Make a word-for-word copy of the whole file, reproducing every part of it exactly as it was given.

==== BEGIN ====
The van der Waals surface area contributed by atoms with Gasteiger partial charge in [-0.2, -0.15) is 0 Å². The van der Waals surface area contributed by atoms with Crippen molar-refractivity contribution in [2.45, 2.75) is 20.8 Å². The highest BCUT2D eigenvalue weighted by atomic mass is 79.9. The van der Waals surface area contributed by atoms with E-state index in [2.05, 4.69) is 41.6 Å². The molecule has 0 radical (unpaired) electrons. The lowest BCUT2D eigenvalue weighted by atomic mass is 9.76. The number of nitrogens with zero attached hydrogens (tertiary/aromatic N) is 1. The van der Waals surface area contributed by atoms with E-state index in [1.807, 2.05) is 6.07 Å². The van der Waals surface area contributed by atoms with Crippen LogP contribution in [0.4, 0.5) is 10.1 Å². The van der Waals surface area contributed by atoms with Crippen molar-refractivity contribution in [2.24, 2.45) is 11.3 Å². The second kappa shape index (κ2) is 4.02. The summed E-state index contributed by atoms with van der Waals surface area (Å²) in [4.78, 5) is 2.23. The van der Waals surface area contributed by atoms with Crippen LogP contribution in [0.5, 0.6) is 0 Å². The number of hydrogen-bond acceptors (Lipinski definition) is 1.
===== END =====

The van der Waals surface area contributed by atoms with Gasteiger partial charge in [-0.2, -0.15) is 0 Å². The van der Waals surface area contributed by atoms with Crippen molar-refractivity contribution in [2.45, 2.75) is 20.8 Å². The highest BCUT2D eigenvalue weighted by atomic mass is 79.9. The van der Waals surface area contributed by atoms with E-state index in [2.05, 4.69) is 41.6 Å². The molecule has 0 radical (unpaired) electrons. The lowest BCUT2D eigenvalue weighted by atomic mass is 9.76. The number of nitrogens with zero attached hydrogens (tertiary/aromatic N) is 1. The van der Waals surface area contributed by atoms with E-state index in [1.807, 2.05) is 6.07 Å². The van der Waals surface area contributed by atoms with Crippen LogP contribution in [0.4, 0.5) is 10.1 Å². The van der Waals surface area contributed by atoms with Crippen molar-refractivity contribution in [2.24, 2.45) is 11.3 Å². The second kappa shape index (κ2) is 4.02. The summed E-state index contributed by atoms with van der Waals surface area (Å²) in [4.78, 5) is 2.23. The van der Waals surface area contributed by atoms with Crippen LogP contribution in [0.5, 0.6) is 0 Å². The number of hydrogen-bond acceptors (Lipinski definition) is 1.